It's that quiet assassin that comes out on game day, on the practice field, and in the weight room that most likely enticed the Giants to bring him in. Did they have someone very similar in Kadarius Toney? Sure. But Marrow, who saw Toney at Florida, thinks the Giants won't mind those two on the field together.

"The way the new NFL is, it’s like basketball: You can never have too many weapons, especially two guys like that," he said.

"Wan’Dale can line up at Z, X, slot and tailback. I just think with both those guys on the field, it’s going to be a problem, especially you got the running back you got. And [head coach Brian] Daboll, he’s a great mind for offensive creation. He’s sitting in his office right now probably fired up about how he’s going to use these two.”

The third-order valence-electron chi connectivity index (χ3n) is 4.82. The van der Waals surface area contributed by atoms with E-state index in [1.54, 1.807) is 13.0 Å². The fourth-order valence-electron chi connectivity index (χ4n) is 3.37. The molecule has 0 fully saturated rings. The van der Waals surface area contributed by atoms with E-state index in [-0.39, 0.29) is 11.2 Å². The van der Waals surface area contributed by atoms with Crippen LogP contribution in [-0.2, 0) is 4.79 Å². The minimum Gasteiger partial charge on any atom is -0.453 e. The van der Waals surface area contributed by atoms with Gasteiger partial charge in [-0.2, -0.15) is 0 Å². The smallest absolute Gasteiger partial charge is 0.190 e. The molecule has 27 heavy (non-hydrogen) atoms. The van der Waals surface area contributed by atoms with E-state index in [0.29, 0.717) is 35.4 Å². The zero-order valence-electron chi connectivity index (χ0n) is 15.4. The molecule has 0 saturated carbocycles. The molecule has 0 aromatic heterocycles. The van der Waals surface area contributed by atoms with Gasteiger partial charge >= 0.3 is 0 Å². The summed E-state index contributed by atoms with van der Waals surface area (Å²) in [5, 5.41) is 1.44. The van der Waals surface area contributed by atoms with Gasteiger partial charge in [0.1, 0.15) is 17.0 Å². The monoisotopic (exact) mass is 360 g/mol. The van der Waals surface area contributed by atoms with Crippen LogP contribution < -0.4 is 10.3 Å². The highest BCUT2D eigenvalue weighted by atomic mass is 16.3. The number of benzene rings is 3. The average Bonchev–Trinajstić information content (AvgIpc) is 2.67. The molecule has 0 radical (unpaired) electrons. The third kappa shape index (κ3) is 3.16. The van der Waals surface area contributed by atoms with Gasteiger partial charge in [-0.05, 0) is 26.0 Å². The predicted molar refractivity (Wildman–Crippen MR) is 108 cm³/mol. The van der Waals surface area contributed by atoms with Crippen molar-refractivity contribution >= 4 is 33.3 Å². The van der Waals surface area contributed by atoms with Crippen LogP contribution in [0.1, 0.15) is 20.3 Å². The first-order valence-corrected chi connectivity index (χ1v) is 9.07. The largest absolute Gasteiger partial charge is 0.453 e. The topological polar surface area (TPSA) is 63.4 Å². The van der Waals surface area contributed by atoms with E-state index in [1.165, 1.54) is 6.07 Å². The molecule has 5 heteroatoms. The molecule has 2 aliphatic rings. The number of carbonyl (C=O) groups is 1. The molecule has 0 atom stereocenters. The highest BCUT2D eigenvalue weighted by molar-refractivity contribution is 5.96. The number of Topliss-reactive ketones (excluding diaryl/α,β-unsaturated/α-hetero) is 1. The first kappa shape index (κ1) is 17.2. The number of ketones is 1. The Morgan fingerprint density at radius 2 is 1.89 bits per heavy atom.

Joe Douglas has changed Jets' narrative with shrewd m
Joe Douglas has changed Jets' narrative with shrewd m

So Robinson can be used in any way the Giants see fit -- just as Toney can. That's what will be so interesting about their offense this season, with playmakers like these motioning, jet sweeping, bubble screening and deep ball running their way for yards.

But, as Robinson stated, he's going to earn his playing time and do whatever his team wants him to do. He won't be cocky or boast about what he'll be able to do.

In fact, Marrow said that when Robinson transferred into Kentucky, even as a highly touted transfer, that was his exact mindset: Head down, work, earn snaps.

"He came in with this high praise, and he came in very humble. I mean, we wanted to put him at No. 1 receiver day one," Marrow said. "He said ‘Coach, no. Let me just earn my way so I can prove my teammates that I am who I am.’”

It's that mentality, matched with "his God-given abilities" that Marrow believes will have Giants fans screaming his name, buying his jersey, and loving everything the second-rounder will do for Big Blue.

"Wan’Dale Robinson is a different dude. The fans are going to see that quick. Trust me."